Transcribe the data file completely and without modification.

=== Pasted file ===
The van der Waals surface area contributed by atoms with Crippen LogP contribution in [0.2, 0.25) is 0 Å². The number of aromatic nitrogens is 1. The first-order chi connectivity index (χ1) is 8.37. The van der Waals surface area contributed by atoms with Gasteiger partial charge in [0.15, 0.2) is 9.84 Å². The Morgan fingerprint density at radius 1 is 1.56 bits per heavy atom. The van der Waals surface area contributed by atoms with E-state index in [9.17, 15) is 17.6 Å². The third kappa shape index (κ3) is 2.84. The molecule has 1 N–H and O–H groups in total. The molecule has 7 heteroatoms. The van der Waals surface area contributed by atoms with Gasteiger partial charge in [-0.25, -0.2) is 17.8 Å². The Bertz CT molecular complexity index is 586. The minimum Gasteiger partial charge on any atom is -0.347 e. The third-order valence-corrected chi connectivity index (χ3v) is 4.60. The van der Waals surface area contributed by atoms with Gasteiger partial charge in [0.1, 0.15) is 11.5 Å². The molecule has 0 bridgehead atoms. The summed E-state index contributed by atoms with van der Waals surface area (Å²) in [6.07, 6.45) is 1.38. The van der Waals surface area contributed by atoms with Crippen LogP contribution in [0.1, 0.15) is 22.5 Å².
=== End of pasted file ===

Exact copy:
The van der Waals surface area contributed by atoms with Crippen LogP contribution in [0.2, 0.25) is 0 Å². The number of aromatic nitrogens is 1. The first-order chi connectivity index (χ1) is 8.37. The van der Waals surface area contributed by atoms with Gasteiger partial charge in [0.15, 0.2) is 9.84 Å². The Morgan fingerprint density at radius 1 is 1.56 bits per heavy atom. The van der Waals surface area contributed by atoms with E-state index in [9.17, 15) is 17.6 Å². The third kappa shape index (κ3) is 2.84. The molecule has 1 N–H and O–H groups in total. The molecule has 7 heteroatoms. The van der Waals surface area contributed by atoms with Gasteiger partial charge in [-0.25, -0.2) is 17.8 Å². The Bertz CT molecular complexity index is 586. The minimum Gasteiger partial charge on any atom is -0.347 e. The third-order valence-corrected chi connectivity index (χ3v) is 4.60. The van der Waals surface area contributed by atoms with Gasteiger partial charge in [0.1, 0.15) is 11.5 Å². The molecule has 0 bridgehead atoms. The summed E-state index contributed by atoms with van der Waals surface area (Å²) in [6.07, 6.45) is 1.38. The van der Waals surface area contributed by atoms with Crippen LogP contribution in [0.1, 0.15) is 22.5 Å².